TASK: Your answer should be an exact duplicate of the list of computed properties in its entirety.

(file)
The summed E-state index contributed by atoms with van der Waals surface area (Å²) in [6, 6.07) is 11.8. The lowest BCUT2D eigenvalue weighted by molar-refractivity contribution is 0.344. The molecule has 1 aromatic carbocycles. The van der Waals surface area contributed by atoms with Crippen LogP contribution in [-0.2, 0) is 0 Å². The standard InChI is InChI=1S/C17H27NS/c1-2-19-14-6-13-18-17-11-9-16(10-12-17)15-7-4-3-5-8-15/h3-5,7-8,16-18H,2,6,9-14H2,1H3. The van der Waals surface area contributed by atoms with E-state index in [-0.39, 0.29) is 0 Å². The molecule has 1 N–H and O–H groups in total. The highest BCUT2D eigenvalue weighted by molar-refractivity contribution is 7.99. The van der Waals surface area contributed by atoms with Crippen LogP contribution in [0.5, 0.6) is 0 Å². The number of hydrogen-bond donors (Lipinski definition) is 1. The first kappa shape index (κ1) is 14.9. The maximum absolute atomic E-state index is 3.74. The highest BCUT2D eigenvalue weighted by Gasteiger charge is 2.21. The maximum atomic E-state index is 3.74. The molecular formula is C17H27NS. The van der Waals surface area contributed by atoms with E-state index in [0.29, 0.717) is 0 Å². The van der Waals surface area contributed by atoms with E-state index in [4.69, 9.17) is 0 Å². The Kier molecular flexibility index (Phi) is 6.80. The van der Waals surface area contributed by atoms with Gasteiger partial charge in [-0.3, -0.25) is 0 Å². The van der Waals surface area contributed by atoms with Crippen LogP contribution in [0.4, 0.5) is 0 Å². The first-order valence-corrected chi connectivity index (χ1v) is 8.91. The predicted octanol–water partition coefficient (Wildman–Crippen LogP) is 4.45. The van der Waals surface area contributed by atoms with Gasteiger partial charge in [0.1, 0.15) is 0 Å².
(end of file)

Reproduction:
The summed E-state index contributed by atoms with van der Waals surface area (Å²) in [6, 6.07) is 11.8. The lowest BCUT2D eigenvalue weighted by molar-refractivity contribution is 0.344. The molecule has 1 aromatic carbocycles. The van der Waals surface area contributed by atoms with Crippen LogP contribution in [-0.2, 0) is 0 Å². The standard InChI is InChI=1S/C17H27NS/c1-2-19-14-6-13-18-17-11-9-16(10-12-17)15-7-4-3-5-8-15/h3-5,7-8,16-18H,2,6,9-14H2,1H3. The van der Waals surface area contributed by atoms with E-state index in [-0.39, 0.29) is 0 Å². The molecule has 1 N–H and O–H groups in total. The highest BCUT2D eigenvalue weighted by molar-refractivity contribution is 7.99. The van der Waals surface area contributed by atoms with Crippen LogP contribution in [0.5, 0.6) is 0 Å². The number of hydrogen-bond donors (Lipinski definition) is 1. The first kappa shape index (κ1) is 14.9. The maximum absolute atomic E-state index is 3.74. The highest BCUT2D eigenvalue weighted by Gasteiger charge is 2.21. The maximum atomic E-state index is 3.74. The molecular formula is C17H27NS. The van der Waals surface area contributed by atoms with E-state index in [0.29, 0.717) is 0 Å². The van der Waals surface area contributed by atoms with E-state index in [4.69, 9.17) is 0 Å². The Kier molecular flexibility index (Phi) is 6.80. The van der Waals surface area contributed by atoms with Gasteiger partial charge in [-0.3, -0.25) is 0 Å². The van der Waals surface area contributed by atoms with Crippen LogP contribution in [0.4, 0.5) is 0 Å². The first-order valence-corrected chi connectivity index (χ1v) is 8.91. The predicted octanol–water partition coefficient (Wildman–Crippen LogP) is 4.45. The van der Waals surface area contributed by atoms with Gasteiger partial charge in [0.1, 0.15) is 0 Å².